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World War II veterans honored with flights

Imagine a look of shock, bewilderment, then joy. Multiply it times 30. Those were the looks on the wrinkled faces of World War II veterans as they saw the scores of people waiting for them in celebration of their military careers.

John Kear’s arms reached out to the crowd as if he wanted to hug every person there as he was wheeled into the baggage claim area of the Port Columbus International Airport Saturday night.

Kear, an Army combat photographer during the war, was one of the veterans returning from an Honor Flights Columbus trip to Washington, D.C.

Honor Flight gives free flights to the veterans to help them celebrate their military careers. The Columbus group takes about two trips a month from April to November. The number of trips depends on contributions and fundraising. Each flight costs about $13,000.

Ken Ruth, a Navy veteran, walked in wearing brown polyester pants, an honor flight T-shirt and a glisten in his eye. He shook hands with everyone as he walked through the crowd.

All around them were children waving flags, people holding signs saying “thank you” and a deafening roar of cheers as all the veterans returned from a long, exciting day.

It was a celebration of their service they never expected to see. The majority of veterans came home after World War II was over and went right back to work and on with their lives.

This weekend, the veterans returned from a trip that enabled them to see memorials created in their honor.

With the help of many volunteers, the service members and their guardians visited the memorials of World War II, Iwo Jima, the Korean War, Vietnam and Air Force memorials this weekend.

The veterans also visited the Lincoln and Navy memorials.

They went to Audie Murphy’s grave and to Arlington National Cemetery to watch the changing of the guard. Murphy was one of the most decorated soldiers of World War II, but some veterans chose to forgo the site.

Gary Hurd, a guardian from Lima who has made numerous trips with Honor Flight, said that isn’t unusual.

“He was just another guy,” veterans have told him in the past.

The trip was a time to celebrate kinship and memories and started off with minimal expectations for some.

“I’m 91 in four more days,” said Tony Figliola, a former Army medic. Before the trip started, he expected to “just have a good time and hope it all turns out OK,” he said.

Bob Thompson, a Navy veteran who was a flight crew gunner on a bomber aircraft,  wanted to go to Arlington National Cemetery.

“I have a friend that’s buried there,” he said. He also said he wanted to “visit with the people as much as anything.”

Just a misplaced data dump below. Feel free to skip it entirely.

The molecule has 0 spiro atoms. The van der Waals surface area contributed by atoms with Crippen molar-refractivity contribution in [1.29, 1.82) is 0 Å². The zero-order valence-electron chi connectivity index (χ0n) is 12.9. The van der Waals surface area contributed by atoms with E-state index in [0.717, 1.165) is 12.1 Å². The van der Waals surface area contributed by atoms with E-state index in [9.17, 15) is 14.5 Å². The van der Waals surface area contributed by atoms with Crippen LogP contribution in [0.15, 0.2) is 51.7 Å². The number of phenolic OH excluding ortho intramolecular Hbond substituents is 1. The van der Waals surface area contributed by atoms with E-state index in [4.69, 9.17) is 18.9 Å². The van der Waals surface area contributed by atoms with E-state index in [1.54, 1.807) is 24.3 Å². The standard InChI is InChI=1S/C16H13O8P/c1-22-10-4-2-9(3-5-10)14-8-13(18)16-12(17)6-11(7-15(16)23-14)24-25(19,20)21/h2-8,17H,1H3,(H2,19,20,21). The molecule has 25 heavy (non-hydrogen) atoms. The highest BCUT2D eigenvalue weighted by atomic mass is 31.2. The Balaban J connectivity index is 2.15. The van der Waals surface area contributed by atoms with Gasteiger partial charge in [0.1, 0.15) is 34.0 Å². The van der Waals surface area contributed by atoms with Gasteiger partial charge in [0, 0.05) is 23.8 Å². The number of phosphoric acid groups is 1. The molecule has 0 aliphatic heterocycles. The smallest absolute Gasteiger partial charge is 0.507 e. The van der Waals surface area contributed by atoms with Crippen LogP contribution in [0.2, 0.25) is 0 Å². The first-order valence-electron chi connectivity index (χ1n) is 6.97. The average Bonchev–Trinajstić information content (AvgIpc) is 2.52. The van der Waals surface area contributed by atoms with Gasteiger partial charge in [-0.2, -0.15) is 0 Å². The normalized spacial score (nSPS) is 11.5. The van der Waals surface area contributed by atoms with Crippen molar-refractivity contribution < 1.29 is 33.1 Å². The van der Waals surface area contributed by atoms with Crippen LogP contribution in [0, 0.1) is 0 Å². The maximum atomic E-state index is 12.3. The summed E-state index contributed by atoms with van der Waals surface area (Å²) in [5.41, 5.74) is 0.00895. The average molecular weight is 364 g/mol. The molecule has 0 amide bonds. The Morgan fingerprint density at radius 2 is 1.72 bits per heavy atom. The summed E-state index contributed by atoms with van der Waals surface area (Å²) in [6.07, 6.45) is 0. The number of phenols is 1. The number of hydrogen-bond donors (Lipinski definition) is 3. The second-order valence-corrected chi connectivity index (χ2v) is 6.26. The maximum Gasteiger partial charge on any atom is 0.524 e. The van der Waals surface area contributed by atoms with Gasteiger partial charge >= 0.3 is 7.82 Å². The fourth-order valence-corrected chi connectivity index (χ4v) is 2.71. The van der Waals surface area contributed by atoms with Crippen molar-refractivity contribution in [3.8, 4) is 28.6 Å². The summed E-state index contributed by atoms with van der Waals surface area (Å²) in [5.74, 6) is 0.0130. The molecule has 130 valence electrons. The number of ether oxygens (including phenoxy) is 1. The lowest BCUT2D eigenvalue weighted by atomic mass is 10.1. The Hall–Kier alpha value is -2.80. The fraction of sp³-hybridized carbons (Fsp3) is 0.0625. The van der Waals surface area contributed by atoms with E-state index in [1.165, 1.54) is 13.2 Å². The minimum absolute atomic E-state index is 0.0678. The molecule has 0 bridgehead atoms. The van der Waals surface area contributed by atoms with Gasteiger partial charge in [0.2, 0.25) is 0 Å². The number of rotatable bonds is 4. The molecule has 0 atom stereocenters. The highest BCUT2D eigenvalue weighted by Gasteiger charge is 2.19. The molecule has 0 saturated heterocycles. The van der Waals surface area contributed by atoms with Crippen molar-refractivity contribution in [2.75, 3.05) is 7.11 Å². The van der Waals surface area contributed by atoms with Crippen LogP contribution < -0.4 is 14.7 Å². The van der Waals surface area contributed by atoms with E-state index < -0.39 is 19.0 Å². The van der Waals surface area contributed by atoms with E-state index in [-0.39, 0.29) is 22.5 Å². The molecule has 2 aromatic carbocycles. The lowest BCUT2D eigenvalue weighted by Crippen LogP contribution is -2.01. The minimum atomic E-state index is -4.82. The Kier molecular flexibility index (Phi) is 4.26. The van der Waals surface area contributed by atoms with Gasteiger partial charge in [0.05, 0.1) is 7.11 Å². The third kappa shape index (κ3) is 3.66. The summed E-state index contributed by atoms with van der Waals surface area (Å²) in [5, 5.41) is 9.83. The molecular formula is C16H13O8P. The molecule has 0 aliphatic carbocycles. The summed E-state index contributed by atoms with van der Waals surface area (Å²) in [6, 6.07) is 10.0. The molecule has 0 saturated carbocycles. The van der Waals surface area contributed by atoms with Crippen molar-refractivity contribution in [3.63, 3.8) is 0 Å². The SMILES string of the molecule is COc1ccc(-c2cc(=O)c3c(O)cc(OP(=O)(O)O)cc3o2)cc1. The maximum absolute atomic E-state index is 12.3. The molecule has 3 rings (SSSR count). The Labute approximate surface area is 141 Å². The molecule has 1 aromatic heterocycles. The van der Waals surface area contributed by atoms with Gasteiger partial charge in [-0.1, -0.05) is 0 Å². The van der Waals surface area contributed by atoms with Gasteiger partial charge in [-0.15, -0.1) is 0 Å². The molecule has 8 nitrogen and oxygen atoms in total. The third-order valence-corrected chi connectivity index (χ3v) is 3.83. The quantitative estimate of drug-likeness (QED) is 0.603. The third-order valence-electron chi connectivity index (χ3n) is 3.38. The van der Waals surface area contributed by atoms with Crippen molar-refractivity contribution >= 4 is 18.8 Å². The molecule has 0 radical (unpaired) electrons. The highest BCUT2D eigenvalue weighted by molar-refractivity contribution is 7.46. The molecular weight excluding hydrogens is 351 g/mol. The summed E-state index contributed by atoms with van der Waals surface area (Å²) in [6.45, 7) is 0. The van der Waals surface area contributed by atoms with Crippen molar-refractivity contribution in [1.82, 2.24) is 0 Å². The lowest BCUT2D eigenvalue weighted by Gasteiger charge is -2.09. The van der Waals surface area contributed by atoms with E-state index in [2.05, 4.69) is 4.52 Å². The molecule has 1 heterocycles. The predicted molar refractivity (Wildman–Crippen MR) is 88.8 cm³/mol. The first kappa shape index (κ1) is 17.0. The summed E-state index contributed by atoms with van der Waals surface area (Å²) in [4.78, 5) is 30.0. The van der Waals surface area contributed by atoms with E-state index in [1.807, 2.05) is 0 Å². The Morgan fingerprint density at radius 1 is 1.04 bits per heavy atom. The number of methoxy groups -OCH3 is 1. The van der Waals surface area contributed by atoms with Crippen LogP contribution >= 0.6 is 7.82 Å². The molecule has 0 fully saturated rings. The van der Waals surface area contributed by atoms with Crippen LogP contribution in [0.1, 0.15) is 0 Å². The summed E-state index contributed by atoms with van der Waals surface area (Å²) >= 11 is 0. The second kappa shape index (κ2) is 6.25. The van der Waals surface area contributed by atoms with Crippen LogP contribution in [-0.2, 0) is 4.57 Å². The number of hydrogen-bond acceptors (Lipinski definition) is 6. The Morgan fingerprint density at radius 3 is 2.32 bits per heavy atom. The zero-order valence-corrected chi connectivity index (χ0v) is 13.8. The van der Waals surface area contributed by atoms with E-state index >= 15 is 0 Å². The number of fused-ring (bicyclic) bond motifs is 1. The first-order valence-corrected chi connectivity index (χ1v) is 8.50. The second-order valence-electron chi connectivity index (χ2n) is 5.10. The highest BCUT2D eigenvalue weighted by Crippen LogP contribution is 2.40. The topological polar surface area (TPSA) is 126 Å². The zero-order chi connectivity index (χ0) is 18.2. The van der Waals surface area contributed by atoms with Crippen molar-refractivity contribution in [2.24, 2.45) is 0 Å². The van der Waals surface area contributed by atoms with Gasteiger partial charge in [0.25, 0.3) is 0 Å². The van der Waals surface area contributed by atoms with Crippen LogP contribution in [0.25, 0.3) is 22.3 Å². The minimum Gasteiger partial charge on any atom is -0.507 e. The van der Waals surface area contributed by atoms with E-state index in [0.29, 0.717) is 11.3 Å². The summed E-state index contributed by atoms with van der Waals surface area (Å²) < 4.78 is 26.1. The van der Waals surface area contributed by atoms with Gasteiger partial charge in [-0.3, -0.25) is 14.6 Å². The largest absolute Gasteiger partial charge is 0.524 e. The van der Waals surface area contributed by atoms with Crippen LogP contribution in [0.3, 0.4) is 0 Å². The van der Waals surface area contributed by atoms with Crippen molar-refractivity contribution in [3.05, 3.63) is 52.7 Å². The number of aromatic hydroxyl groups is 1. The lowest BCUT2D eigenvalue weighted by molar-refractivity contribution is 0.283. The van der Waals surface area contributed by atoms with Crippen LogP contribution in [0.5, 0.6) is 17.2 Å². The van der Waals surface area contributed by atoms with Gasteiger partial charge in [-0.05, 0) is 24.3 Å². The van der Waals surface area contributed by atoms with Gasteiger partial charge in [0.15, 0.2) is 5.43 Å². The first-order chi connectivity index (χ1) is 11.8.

Thompson went to Ohio State on the GI bill.

Sarah Kauffman, 89 and a Navy WAVE, almost didn’t get into the military because she was underweight. But she didn’t let that stop her.

“I gnawed my way in,” Kaufman said. She gained 17 pounds in four weeks and was allowed to join.

Kauffman was an OSU student who wanted to be a designer. She spent time as a lieutenant in the Navy and remembered the rationing everyone went through for the Manhattan Project, otherwise known as the atomic bomb.

“The Monday after Pearl Harbor, we went to class. No one said a word,” Kauffman said. “About every weekend people were getting married.”

No one knew what would happen next.

“They were trained to fight to the death,” Kauffman said about the Japanese.

Kear never planned to stay long in the military.

“I went in thinking I was going in for a year. Then came Pearl Harbor,” Kear said.

Gene Jones, an Army non-commissioned officer in charge of parasitology and bacteriology, spent 31 months in the South Pacific during the war.

“All the patients came in by the shipload. I don’t really know how to describe it,” Jones said.

The stories went on.

Their friends and family members also had stories to tell.

Debbie Koons, an OSU nurse, went on the trip to help her husband’s grandfather, Carl Headlee. Headlee wore his purple heart and other medals during the trip.

“It’s very humbling,” Koons said. “I don’t think our generation can ever understand.” She’s had three uncles who were in World War II, she said.

Jan Johnson, a second-grade teacher, went with her relative, Kear, on the flight. Johnson asked the students in her class to write letters to the veterans.

Each veteran received seven letters during mail call.

The letters mean a great deal to the men and women on the trip, said Bobbi Richards, one of the directors of the flights.

One veteran told them he was taking the letters to his grave, Richards said.

The full extent of what they experienced won’t hit them until tomorrow or later, said Bill Richards, another director of the flights.

It didn’t take that long for Kauffman.

“I didn’t realize how much people appreciated how much we’ve done,” she said.

“I’ve never been so important in my life,” Kauffman said. “It’s very heartwarming. Very reassuring.”
 

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